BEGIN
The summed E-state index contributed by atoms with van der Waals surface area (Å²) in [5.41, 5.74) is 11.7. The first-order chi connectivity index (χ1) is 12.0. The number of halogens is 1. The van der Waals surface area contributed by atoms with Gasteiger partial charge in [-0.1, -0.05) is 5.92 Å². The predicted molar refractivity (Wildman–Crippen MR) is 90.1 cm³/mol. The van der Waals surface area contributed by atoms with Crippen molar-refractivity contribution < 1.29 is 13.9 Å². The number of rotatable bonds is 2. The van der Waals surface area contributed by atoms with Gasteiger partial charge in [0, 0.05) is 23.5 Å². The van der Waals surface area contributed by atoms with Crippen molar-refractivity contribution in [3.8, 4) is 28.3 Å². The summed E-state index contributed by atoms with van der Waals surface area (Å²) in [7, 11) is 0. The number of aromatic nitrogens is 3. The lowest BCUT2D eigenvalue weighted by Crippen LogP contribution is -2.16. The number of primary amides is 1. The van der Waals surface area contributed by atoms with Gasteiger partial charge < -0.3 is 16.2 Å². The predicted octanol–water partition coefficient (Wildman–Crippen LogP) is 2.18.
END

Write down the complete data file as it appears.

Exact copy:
The summed E-state index contributed by atoms with van der Waals surface area (Å²) in [5.41, 5.74) is 11.7. The first-order chi connectivity index (χ1) is 12.0. The number of halogens is 1. The van der Waals surface area contributed by atoms with Gasteiger partial charge in [-0.1, -0.05) is 5.92 Å². The predicted molar refractivity (Wildman–Crippen MR) is 90.1 cm³/mol. The van der Waals surface area contributed by atoms with Crippen molar-refractivity contribution < 1.29 is 13.9 Å². The number of rotatable bonds is 2. The van der Waals surface area contributed by atoms with Gasteiger partial charge in [0, 0.05) is 23.5 Å². The van der Waals surface area contributed by atoms with Crippen molar-refractivity contribution in [3.8, 4) is 28.3 Å². The summed E-state index contributed by atoms with van der Waals surface area (Å²) in [7, 11) is 0. The number of aromatic nitrogens is 3. The lowest BCUT2D eigenvalue weighted by Crippen LogP contribution is -2.16. The number of primary amides is 1. The van der Waals surface area contributed by atoms with Gasteiger partial charge < -0.3 is 16.2 Å². The predicted octanol–water partition coefficient (Wildman–Crippen LogP) is 2.18.